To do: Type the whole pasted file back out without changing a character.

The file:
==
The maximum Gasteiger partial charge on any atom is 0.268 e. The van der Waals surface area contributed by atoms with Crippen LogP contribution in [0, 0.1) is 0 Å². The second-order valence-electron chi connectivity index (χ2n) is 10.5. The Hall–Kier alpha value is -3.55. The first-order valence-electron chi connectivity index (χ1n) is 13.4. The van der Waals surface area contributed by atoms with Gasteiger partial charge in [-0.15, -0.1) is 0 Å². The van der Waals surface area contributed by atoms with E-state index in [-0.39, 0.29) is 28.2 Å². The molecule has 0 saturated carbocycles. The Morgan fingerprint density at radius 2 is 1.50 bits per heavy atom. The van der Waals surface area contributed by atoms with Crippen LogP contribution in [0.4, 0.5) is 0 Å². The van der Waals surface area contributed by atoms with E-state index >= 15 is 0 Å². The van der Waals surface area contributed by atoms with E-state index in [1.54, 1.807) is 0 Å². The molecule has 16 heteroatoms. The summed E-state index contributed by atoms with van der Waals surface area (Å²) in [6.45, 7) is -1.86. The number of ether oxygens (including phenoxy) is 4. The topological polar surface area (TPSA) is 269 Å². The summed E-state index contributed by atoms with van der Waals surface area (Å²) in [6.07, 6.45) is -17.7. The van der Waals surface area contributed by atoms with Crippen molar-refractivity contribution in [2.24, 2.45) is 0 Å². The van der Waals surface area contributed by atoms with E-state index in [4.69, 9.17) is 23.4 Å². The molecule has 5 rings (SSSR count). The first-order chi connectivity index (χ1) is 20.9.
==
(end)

The maximum Gasteiger partial charge on any atom is 0.268 e. The van der Waals surface area contributed by atoms with Crippen LogP contribution in [0, 0.1) is 0 Å². The second-order valence-electron chi connectivity index (χ2n) is 10.5. The Hall–Kier alpha value is -3.55. The first-order valence-electron chi connectivity index (χ1n) is 13.4. The van der Waals surface area contributed by atoms with Gasteiger partial charge in [-0.15, -0.1) is 0 Å². The van der Waals surface area contributed by atoms with E-state index in [-0.39, 0.29) is 28.2 Å². The molecule has 0 saturated carbocycles. The Morgan fingerprint density at radius 2 is 1.50 bits per heavy atom. The van der Waals surface area contributed by atoms with Crippen LogP contribution in [0.4, 0.5) is 0 Å². The van der Waals surface area contributed by atoms with E-state index >= 15 is 0 Å². The van der Waals surface area contributed by atoms with E-state index in [1.54, 1.807) is 0 Å². The molecule has 16 heteroatoms. The summed E-state index contributed by atoms with van der Waals surface area (Å²) in [6.45, 7) is -1.86. The number of ether oxygens (including phenoxy) is 4. The topological polar surface area (TPSA) is 269 Å². The summed E-state index contributed by atoms with van der Waals surface area (Å²) in [6.07, 6.45) is -17.7. The van der Waals surface area contributed by atoms with Crippen molar-refractivity contribution in [2.24, 2.45) is 0 Å². The van der Waals surface area contributed by atoms with E-state index in [4.69, 9.17) is 23.4 Å². The molecule has 5 rings (SSSR count). The first-order chi connectivity index (χ1) is 20.9.